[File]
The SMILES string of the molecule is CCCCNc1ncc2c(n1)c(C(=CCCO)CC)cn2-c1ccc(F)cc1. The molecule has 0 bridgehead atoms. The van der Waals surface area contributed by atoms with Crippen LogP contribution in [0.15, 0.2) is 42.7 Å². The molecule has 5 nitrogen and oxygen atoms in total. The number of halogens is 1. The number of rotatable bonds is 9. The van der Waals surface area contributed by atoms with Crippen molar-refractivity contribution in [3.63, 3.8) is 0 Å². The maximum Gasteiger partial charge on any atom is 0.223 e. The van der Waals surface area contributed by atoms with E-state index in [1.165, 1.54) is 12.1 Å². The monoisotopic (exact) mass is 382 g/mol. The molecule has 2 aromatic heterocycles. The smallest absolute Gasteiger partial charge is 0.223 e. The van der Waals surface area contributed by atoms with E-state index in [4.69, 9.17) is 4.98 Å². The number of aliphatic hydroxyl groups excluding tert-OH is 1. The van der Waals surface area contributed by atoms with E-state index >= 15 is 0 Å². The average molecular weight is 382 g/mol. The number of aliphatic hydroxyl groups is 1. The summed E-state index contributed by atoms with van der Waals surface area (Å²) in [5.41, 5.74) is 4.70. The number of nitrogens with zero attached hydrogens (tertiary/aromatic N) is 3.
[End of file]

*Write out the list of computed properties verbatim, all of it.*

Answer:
The SMILES string of the molecule is CCCCNc1ncc2c(n1)c(C(=CCCO)CC)cn2-c1ccc(F)cc1. The molecule has 0 bridgehead atoms. The van der Waals surface area contributed by atoms with Crippen LogP contribution in [0.15, 0.2) is 42.7 Å². The molecule has 5 nitrogen and oxygen atoms in total. The number of halogens is 1. The number of rotatable bonds is 9. The van der Waals surface area contributed by atoms with Crippen molar-refractivity contribution in [3.63, 3.8) is 0 Å². The maximum Gasteiger partial charge on any atom is 0.223 e. The van der Waals surface area contributed by atoms with E-state index in [1.165, 1.54) is 12.1 Å². The monoisotopic (exact) mass is 382 g/mol. The molecule has 2 aromatic heterocycles. The smallest absolute Gasteiger partial charge is 0.223 e. The van der Waals surface area contributed by atoms with E-state index in [4.69, 9.17) is 4.98 Å². The number of aliphatic hydroxyl groups excluding tert-OH is 1. The van der Waals surface area contributed by atoms with E-state index >= 15 is 0 Å². The average molecular weight is 382 g/mol. The number of aliphatic hydroxyl groups is 1. The summed E-state index contributed by atoms with van der Waals surface area (Å²) in [5.41, 5.74) is 4.70. The number of nitrogens with zero attached hydrogens (tertiary/aromatic N) is 3.